Journal Sciences News
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Available online 7 March 2018
A critical overview of the current myofascial pain literature – April 2018
Publication date: Available online 28 April 2018
Source:Journal of Bodywork and Movement Therapies Author(s): Jan Dommerholt, Li-Wei Chou, Michelle Finnegan, Todd Hooks Twenty-four basic and clinical studies and case reports are included in this quarterly review of the myofascial pain literature. The majority of publications focus on invasive techniques, especially dry needling. We hope, that this not suggest that clinicians and researchers are slowly moving away from manual trigger point (TrP) approaches. While some physiotherapists have bought into the notion that hands-on approaches are a thing of the past, since “pain is in the brain” and “the issues are not in the tissues,” there is also a body of research that aims to combine so-called top-down and bottom-up therapies. Combining manual therapy and dry needling with pain neuroscience education is likely the preferred method using a multimodal approach (Puentedura and Flynn, 2016; Lluch Girbes et al., 2015).
Available online 5 March 2018
Working with the ghost in the machine – Practical
Publication date: Available online 7 March 2018
Source:Journal of Bodywork and Movement Therapies Author(s): Matt Wallden, Paul Chek
Available online 28 February 2018
Anticipating the 5th International Fascia Research Congress
Publication date: Available online 5 March 2018
Source:Journal of Bodywork and Movement Therapies Author(s): Susan Shockett, Thomas Findley
Available online 21 February 2018
The ghost in the machine – Is musculoskeletal medicine lacking soul?
Publication date: Available online 28 February 2018
Source:Journal of Bodywork and Movement Therapies Author(s): Matt Wallden, Paul Chek In recent times there have been, concurrently, increasing volumes of research questioning whether biomechanics have any relevance at all to musculoskeletal medicine; and a blossoming field of Pain Science identifying that perception of, and context for, pain is often more important than the tissues generating the pain in the first instance. From the academic world to social media, much excitement has been generated in supporting this new direction. However, most of the great work arising from the Pain Science arena is focused on pain itself and on the patients' conscious beliefs around their pain. A redirection of focus toward function beyond the pain, and awareness of how unconscious behavioral programming accounts for the majority of lifestyle habits and perceptions, may facilitate more effective outcomes. Other unconscious processes which are known to contribute to persistent pain, yet are still largely unacknowledged in musculoskeletal practice, are those involved in central sensitivity. A plethora of systemic and visceral conditions are known to contribute to central sensitivity yet are barely considered in typical clinical screening or management. The more that is understood about the complexity of these and other interacting factors in pain, the more the inadequacies of our prevailing research and clinical methodologies are exposed. The question posed is, are unconscious processes the next key field of exploration and “harvest” in musculoskeletal medicine and, if so, how can we most effectively address them?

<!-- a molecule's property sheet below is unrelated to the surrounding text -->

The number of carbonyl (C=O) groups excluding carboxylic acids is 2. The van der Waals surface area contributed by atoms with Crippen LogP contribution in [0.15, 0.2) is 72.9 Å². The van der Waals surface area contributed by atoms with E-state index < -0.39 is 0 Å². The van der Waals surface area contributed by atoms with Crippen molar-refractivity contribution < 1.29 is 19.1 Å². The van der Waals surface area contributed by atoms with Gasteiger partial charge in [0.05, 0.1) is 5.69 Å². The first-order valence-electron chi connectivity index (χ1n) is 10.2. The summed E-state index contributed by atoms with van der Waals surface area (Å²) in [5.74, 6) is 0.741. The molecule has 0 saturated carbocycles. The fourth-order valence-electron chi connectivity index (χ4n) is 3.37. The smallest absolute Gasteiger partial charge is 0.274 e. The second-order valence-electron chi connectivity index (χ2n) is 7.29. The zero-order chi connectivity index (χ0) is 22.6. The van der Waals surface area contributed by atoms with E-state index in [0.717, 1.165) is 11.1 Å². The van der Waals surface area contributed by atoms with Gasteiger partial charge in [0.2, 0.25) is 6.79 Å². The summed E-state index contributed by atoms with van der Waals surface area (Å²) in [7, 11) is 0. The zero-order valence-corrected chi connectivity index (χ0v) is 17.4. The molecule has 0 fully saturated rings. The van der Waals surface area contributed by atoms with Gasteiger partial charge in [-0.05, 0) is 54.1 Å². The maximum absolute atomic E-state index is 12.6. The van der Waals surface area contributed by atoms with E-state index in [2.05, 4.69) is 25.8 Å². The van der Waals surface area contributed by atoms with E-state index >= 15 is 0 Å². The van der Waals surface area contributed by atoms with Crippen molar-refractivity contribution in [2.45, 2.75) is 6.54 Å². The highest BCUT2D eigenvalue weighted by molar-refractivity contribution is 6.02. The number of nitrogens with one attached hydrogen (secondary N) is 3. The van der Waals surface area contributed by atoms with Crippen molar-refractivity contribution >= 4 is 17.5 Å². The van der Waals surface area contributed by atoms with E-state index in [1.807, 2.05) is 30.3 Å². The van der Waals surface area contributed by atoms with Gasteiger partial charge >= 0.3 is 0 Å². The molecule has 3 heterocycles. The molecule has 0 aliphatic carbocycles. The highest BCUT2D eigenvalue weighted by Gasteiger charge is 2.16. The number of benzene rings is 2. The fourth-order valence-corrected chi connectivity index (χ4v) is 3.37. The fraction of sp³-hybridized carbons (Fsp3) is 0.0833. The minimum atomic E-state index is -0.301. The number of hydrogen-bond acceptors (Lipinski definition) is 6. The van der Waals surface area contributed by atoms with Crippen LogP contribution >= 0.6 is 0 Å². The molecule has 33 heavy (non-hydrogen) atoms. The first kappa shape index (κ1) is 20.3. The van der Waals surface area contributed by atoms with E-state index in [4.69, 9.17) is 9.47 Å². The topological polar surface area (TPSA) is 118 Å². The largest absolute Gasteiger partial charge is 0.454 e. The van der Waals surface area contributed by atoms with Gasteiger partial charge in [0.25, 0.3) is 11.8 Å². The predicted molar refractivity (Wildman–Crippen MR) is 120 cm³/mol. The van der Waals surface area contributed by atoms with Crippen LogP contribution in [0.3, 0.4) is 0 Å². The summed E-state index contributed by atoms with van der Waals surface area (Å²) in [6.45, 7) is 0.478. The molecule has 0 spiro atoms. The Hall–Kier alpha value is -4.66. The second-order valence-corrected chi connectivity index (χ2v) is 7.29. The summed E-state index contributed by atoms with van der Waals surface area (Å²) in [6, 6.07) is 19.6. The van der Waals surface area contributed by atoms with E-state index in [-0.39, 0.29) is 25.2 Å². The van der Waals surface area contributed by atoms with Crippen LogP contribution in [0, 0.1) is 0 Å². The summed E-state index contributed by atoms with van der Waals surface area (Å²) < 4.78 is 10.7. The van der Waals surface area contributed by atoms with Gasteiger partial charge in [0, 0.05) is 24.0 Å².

Available online 20 February 2018
Patient-reported improvements of pain, disability and health-related quality of life following chiropractic care for back pain – A national observational study in Sweden
Publication date: Available online 21 February 2018
Source:Journal of Bodywork and Movement Therapies Author(s): F. Gedin, V. Dansk, A.-C. Egmar, T. Sundberg, K. Burstr
Available online 17 February 2018
Efficacy of instrument-assisted soft tissue mobilization in comparison to gastrocnemius-soleus stretching for dorsiflexion range of motion: A randomized controlled trial
Publication date: Available online 20 February 2018
Source:Journal of Bodywork and Movement Therapies Author(s): Carrie A. Rowlett, William J. Hanney, Patrick S. Pabian, Jordon H. McArthur, Carey E. Rothschild, Morey J. Kolber Objectives To determine the efficacy of IASTM of the gastrocnemius-soleus complex in comparison to a traditional stretching intervention on dorsiflexion ROM. Methods Sixty healthy participants were randomly allocated to one of 3 groups: IASTM (n
Available online 17 February 2018
Systems based model: A Holistic Approach to Developmental Movement Education
Publication date: Available online 17 February 2018